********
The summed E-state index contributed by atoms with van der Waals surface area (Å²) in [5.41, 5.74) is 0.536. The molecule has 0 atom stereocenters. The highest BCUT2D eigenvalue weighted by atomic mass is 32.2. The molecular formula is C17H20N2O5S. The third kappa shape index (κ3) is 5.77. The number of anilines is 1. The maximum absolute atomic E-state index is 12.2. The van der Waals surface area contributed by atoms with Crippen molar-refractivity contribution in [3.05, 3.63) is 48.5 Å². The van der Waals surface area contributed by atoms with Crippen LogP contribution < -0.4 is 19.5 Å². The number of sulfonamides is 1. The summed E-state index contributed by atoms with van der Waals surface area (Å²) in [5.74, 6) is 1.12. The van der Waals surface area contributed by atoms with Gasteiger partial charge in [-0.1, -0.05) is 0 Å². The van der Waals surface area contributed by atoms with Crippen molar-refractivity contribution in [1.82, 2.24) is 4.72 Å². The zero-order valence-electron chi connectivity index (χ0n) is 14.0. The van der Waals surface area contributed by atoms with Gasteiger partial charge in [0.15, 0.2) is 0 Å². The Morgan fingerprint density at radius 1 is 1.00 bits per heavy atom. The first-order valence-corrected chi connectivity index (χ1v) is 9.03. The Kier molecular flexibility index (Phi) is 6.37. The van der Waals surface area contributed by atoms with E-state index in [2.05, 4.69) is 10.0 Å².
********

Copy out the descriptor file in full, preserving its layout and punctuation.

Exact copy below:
The summed E-state index contributed by atoms with van der Waals surface area (Å²) in [5.41, 5.74) is 0.536. The molecule has 0 atom stereocenters. The highest BCUT2D eigenvalue weighted by atomic mass is 32.2. The molecular formula is C17H20N2O5S. The third kappa shape index (κ3) is 5.77. The number of anilines is 1. The maximum absolute atomic E-state index is 12.2. The van der Waals surface area contributed by atoms with Crippen molar-refractivity contribution in [3.05, 3.63) is 48.5 Å². The van der Waals surface area contributed by atoms with Crippen LogP contribution < -0.4 is 19.5 Å². The number of sulfonamides is 1. The summed E-state index contributed by atoms with van der Waals surface area (Å²) in [5.74, 6) is 1.12. The van der Waals surface area contributed by atoms with Gasteiger partial charge in [-0.1, -0.05) is 0 Å². The van der Waals surface area contributed by atoms with Crippen molar-refractivity contribution in [1.82, 2.24) is 4.72 Å². The zero-order valence-electron chi connectivity index (χ0n) is 14.0. The van der Waals surface area contributed by atoms with Gasteiger partial charge in [0.15, 0.2) is 0 Å². The Morgan fingerprint density at radius 1 is 1.00 bits per heavy atom. The first-order valence-corrected chi connectivity index (χ1v) is 9.03. The Kier molecular flexibility index (Phi) is 6.37. The van der Waals surface area contributed by atoms with E-state index in [2.05, 4.69) is 10.0 Å².